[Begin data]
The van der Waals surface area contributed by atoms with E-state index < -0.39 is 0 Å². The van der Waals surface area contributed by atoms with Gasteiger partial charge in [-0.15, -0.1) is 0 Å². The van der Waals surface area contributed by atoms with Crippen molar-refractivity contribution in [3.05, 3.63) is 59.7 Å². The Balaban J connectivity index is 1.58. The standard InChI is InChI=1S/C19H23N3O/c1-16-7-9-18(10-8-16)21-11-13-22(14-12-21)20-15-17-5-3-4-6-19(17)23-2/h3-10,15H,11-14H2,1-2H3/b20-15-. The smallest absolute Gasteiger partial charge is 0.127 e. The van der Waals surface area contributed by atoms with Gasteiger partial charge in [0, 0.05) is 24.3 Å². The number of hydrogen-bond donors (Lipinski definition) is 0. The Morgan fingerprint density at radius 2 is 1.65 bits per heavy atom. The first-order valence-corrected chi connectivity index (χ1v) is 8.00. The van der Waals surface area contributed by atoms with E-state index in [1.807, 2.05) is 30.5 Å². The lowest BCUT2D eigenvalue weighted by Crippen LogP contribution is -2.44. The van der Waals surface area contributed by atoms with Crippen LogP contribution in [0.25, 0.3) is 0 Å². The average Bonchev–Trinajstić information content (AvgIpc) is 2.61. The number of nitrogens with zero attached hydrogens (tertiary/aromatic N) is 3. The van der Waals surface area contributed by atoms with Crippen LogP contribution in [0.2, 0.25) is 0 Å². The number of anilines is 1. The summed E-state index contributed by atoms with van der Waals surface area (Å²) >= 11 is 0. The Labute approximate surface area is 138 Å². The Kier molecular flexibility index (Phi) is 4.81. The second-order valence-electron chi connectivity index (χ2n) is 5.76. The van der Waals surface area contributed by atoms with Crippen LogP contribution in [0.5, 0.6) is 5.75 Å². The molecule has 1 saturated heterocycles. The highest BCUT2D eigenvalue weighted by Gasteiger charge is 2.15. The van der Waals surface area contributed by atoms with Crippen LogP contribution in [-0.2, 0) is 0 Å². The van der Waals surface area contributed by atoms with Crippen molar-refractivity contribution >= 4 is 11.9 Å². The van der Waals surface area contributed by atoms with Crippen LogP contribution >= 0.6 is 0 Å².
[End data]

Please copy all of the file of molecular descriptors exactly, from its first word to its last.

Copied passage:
The van der Waals surface area contributed by atoms with E-state index < -0.39 is 0 Å². The van der Waals surface area contributed by atoms with Gasteiger partial charge in [-0.15, -0.1) is 0 Å². The van der Waals surface area contributed by atoms with Crippen molar-refractivity contribution in [3.05, 3.63) is 59.7 Å². The Balaban J connectivity index is 1.58. The standard InChI is InChI=1S/C19H23N3O/c1-16-7-9-18(10-8-16)21-11-13-22(14-12-21)20-15-17-5-3-4-6-19(17)23-2/h3-10,15H,11-14H2,1-2H3/b20-15-. The smallest absolute Gasteiger partial charge is 0.127 e. The van der Waals surface area contributed by atoms with Gasteiger partial charge in [0, 0.05) is 24.3 Å². The number of hydrogen-bond donors (Lipinski definition) is 0. The Morgan fingerprint density at radius 2 is 1.65 bits per heavy atom. The first-order valence-corrected chi connectivity index (χ1v) is 8.00. The van der Waals surface area contributed by atoms with E-state index in [1.807, 2.05) is 30.5 Å². The lowest BCUT2D eigenvalue weighted by Crippen LogP contribution is -2.44. The van der Waals surface area contributed by atoms with Crippen LogP contribution in [0.25, 0.3) is 0 Å². The average Bonchev–Trinajstić information content (AvgIpc) is 2.61. The number of nitrogens with zero attached hydrogens (tertiary/aromatic N) is 3. The van der Waals surface area contributed by atoms with Crippen LogP contribution in [0.2, 0.25) is 0 Å². The number of anilines is 1. The summed E-state index contributed by atoms with van der Waals surface area (Å²) >= 11 is 0. The Labute approximate surface area is 138 Å². The Kier molecular flexibility index (Phi) is 4.81. The second-order valence-electron chi connectivity index (χ2n) is 5.76. The van der Waals surface area contributed by atoms with Crippen LogP contribution in [0.5, 0.6) is 5.75 Å². The molecule has 1 saturated heterocycles. The highest BCUT2D eigenvalue weighted by Gasteiger charge is 2.15. The van der Waals surface area contributed by atoms with Crippen LogP contribution in [-0.2, 0) is 0 Å². The van der Waals surface area contributed by atoms with Crippen molar-refractivity contribution >= 4 is 11.9 Å². The van der Waals surface area contributed by atoms with Crippen LogP contribution >= 0.6 is 0 Å².